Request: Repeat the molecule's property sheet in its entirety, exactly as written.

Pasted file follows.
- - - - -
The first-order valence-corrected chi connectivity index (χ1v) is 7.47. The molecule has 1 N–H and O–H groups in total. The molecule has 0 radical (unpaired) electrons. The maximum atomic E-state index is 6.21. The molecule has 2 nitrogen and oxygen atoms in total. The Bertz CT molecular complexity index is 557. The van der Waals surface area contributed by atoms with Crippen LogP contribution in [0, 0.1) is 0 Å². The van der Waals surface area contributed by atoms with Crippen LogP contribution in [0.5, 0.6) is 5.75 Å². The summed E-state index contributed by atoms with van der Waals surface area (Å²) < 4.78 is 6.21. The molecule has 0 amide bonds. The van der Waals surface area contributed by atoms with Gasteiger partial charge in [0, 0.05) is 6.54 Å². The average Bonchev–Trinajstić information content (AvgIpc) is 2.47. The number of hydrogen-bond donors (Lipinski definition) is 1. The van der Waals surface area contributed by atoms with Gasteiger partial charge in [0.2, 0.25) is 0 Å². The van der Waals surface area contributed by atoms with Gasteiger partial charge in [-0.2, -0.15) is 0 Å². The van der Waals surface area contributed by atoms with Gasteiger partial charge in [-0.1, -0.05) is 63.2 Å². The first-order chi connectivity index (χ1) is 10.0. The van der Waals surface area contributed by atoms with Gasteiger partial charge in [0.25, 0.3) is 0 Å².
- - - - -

The first-order valence-corrected chi connectivity index (χ1v) is 7.47. The molecule has 1 N–H and O–H groups in total. The molecule has 0 radical (unpaired) electrons. The maximum atomic E-state index is 6.21. The molecule has 2 nitrogen and oxygen atoms in total. The Bertz CT molecular complexity index is 557. The van der Waals surface area contributed by atoms with Crippen LogP contribution in [0, 0.1) is 0 Å². The van der Waals surface area contributed by atoms with Crippen LogP contribution in [0.5, 0.6) is 5.75 Å². The summed E-state index contributed by atoms with van der Waals surface area (Å²) < 4.78 is 6.21. The molecule has 0 amide bonds. The van der Waals surface area contributed by atoms with Gasteiger partial charge in [0, 0.05) is 6.54 Å². The average Bonchev–Trinajstić information content (AvgIpc) is 2.47. The number of hydrogen-bond donors (Lipinski definition) is 1. The van der Waals surface area contributed by atoms with Gasteiger partial charge in [0.2, 0.25) is 0 Å². The van der Waals surface area contributed by atoms with Gasteiger partial charge in [-0.2, -0.15) is 0 Å². The van der Waals surface area contributed by atoms with Gasteiger partial charge in [-0.1, -0.05) is 63.2 Å². The first-order chi connectivity index (χ1) is 10.0. The van der Waals surface area contributed by atoms with Gasteiger partial charge in [0.25, 0.3) is 0 Å².